It's funny how fast the amazing has become mundane. It's not only no stretch to say that any single PC owner has more raw calculating power than was available to NASA during the era of moon landings, it's also no stretch to say that certain individual components of a modern home computer have more. And there's no wonder at this fact; only a bored shrug by the user as he returns to the web, or the spreadsheet being worked on, ignoring the irony that the millions of bytes and GPU calculations associated with the video card are being put to the bland use of coloring pixels so he can see text, not towards the calculation of optimal courses for capsules on long journeys through space.

The days of laboriously typing in code and achieving one single result - even if it were no more than a simple sprite on the screen - made things seem magical for you because it felt as if you were manipulating things in an obscure fashion to achieve a result not seemingly tied to the component elements. In other words, it was magical because it made you feel as though you were the magician creating the magic hands on. But now, we've become the observers, seeing the magic and just trusting it works. The graphic user interface (GUI) has achieved so much in forwarding computing progress, but it has come at one sad cost: The loss of wonder. It's a fair trade in order to continue progress - I wouldn't have it any other way - but it's still a wistful loss. To be a programmer now, you still need a fully functional operating system and a developer's package that runs so far over the top of the OS - let alone the hardware being abstracted way, way down deep inside your Windows/Mac/Linux/BSD/whatever computer - that it's basically an app that helps you build other apps. It's not getting your hands "on" the computer, not with all the abstraction layers between the programmer and the memory locations. It's no longer "magic". Its construction made for ease, replicability, and speed. And it allows for far more accomplishment - imagine what it would take to code just a GUI web browser in the old paradigms: You'd need to build a networking stack, graphic elements, interaction between graphic elements, etc. etc.... But it no longer feels like you're manipulating the computer. Rather, you're manipulating elements of the operating system, and pieces of the computer are simply physical elements at the end of the OS components.

Yes, objectively it's silly to think of the old days as the "good" ones. You can do so much more - orders and orders of magnitude more - with a modern computer than with an old Pet, Amiga, TRS-80, or whatever. But the "magic" is gone, and these incredible machines sitting next to me now are just tools. Nothing more.

7/18/2007 11:28:00 AM  
Blogger Wayne said...

Ah, fond memories. I cut my programming teeth in '79 on a Qantel, which had the princely total of 16K available RAM on which to run real programs (financial stuff and primitive databases). Certainly taught one to economise on code...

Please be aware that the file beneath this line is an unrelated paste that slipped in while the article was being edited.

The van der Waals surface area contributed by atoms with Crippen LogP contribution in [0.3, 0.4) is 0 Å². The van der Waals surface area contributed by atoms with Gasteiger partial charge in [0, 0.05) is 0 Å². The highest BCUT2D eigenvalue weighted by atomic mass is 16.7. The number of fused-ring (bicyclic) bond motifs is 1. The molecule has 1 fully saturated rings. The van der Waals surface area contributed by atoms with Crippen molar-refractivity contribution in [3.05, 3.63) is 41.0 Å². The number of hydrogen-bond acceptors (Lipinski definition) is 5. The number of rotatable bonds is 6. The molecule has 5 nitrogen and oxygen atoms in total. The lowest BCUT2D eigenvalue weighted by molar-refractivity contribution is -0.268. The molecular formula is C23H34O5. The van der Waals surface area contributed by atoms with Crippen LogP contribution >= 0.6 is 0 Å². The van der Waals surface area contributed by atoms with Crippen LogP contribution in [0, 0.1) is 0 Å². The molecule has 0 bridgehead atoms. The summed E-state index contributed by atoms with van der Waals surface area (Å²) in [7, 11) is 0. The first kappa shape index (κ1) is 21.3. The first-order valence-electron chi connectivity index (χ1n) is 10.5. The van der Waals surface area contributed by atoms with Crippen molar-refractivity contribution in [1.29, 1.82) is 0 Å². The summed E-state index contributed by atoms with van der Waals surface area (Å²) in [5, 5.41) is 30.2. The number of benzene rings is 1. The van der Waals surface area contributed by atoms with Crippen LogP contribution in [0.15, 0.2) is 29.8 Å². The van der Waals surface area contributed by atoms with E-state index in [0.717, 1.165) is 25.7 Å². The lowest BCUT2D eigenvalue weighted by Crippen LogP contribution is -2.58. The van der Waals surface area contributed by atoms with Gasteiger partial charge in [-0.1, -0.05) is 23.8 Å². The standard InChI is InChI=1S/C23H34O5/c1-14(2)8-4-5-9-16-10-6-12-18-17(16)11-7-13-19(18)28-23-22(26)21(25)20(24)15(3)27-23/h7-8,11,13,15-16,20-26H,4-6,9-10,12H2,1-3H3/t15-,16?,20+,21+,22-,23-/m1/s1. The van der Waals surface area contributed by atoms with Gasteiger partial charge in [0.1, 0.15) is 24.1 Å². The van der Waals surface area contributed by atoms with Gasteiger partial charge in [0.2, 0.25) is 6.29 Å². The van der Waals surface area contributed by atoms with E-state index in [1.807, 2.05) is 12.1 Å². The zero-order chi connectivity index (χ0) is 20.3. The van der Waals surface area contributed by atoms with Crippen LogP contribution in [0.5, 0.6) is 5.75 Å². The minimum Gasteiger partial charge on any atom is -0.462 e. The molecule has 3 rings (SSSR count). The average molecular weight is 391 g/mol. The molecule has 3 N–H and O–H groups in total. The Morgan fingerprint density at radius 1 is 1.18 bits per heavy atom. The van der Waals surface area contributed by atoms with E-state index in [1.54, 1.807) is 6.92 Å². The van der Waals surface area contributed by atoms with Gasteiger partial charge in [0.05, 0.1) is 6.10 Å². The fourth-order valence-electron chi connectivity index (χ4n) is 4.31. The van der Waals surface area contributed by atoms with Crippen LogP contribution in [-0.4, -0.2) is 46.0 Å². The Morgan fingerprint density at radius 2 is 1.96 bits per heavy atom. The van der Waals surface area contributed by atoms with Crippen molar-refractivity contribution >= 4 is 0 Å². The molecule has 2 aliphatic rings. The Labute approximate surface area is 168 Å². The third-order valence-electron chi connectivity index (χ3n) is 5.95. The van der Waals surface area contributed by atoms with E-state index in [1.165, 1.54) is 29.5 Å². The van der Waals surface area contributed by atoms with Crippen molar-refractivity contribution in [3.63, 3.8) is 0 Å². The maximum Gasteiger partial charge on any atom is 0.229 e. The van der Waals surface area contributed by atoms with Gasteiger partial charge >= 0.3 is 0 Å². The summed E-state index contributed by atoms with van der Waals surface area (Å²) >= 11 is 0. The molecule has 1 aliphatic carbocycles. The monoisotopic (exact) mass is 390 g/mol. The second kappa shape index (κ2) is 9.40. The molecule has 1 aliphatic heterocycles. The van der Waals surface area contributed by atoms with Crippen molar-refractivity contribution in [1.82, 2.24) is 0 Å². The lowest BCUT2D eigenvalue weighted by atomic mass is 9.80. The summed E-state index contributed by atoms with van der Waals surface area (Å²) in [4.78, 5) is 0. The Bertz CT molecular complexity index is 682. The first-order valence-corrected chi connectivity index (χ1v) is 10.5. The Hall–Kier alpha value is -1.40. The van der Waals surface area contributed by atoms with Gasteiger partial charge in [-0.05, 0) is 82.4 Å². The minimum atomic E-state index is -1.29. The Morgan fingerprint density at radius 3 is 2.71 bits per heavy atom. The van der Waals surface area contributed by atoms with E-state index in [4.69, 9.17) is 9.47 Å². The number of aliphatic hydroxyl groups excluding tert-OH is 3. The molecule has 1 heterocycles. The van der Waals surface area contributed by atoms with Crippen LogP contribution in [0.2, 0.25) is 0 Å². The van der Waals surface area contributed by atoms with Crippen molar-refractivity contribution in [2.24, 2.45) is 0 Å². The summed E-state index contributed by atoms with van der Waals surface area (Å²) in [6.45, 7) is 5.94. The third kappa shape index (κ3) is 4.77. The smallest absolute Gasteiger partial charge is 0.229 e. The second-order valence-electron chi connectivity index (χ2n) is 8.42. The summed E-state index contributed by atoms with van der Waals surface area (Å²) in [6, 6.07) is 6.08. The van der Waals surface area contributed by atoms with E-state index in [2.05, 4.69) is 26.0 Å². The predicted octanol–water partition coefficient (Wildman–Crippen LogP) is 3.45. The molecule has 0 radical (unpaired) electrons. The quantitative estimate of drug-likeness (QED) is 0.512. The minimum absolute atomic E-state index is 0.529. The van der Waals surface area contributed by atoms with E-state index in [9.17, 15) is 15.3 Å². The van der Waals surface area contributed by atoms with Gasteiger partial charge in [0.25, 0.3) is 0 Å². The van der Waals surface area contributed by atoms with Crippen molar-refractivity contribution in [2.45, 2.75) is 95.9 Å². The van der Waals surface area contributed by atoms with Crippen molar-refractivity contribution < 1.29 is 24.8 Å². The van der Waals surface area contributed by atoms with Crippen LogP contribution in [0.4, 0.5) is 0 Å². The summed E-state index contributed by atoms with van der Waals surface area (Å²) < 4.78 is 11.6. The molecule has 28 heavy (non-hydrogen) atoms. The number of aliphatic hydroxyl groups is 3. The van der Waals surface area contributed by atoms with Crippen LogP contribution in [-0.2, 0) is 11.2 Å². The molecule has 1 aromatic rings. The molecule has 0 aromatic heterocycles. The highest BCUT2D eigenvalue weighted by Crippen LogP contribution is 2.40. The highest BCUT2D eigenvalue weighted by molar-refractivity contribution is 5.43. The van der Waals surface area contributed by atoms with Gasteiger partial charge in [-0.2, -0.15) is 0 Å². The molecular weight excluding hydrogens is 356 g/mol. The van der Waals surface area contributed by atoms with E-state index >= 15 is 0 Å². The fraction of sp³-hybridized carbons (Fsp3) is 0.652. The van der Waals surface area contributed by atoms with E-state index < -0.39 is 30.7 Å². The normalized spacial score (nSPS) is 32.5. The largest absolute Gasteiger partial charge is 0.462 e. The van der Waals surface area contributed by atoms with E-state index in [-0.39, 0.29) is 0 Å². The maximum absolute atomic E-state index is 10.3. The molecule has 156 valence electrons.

But the nicest thing about the Q (apart from the version of BASIC it used) was that it sported an internal data dictionary which had a dual use: as a key element of a report generator which enabled any file anywhere on the machine to be interrogated, and as a use-file generator for the file layouts needed to actually program anything file-based. And the report generator could chain output into the input of another report. And (but wait, there's more...) there was a primitive code generator, which allowed a maintenance screen to be auto-generated for any file.

It would be a decade before anything in the PC world came anywhere near that level of integration.

Ah, and those 15-inch diameter hard disks! 6 whole megabytes of storage. How in the world could you ever fill them up? We ran a financials, a land rating (sales, really) system, a fleet costing system and a bank reconciliation, on a total of 4 of those disks.

A great old system, and very happy code-cutting memories...

7/18/2007 04:05:00 PM  
Blogger Tony said...

This guy was way behind the times. I was selling "word processors" in Sydney in '79. They only cost $15,000, and that included 16K of RAM and two floppy drives that each stored a few dozen pages or so, and a magnificent Qume daisy-wheel printer.

Not only did the words wrap on the screen, but the daisywheel printed in both directions! You had to see it to believe it. Unfortunately for me, since the machines weighed about 40 pounds each, the "workstation" and printer.

You could even do this really cool thing called "re-paginate" - as long you had two floppy drives (@ $1,500.00). Then you could re-program the machine and do another incredible thing called "list-merge."

By that time you were ready to hit Bondi, or Manly or Avalon beach. Whew. Crack a few tinnies, mate, need a few neck oils. Pay no attention to that $15,000 machine rolling around in the trunk as you drive to impress the sheilas.

7/22/2007 05:17:00 PM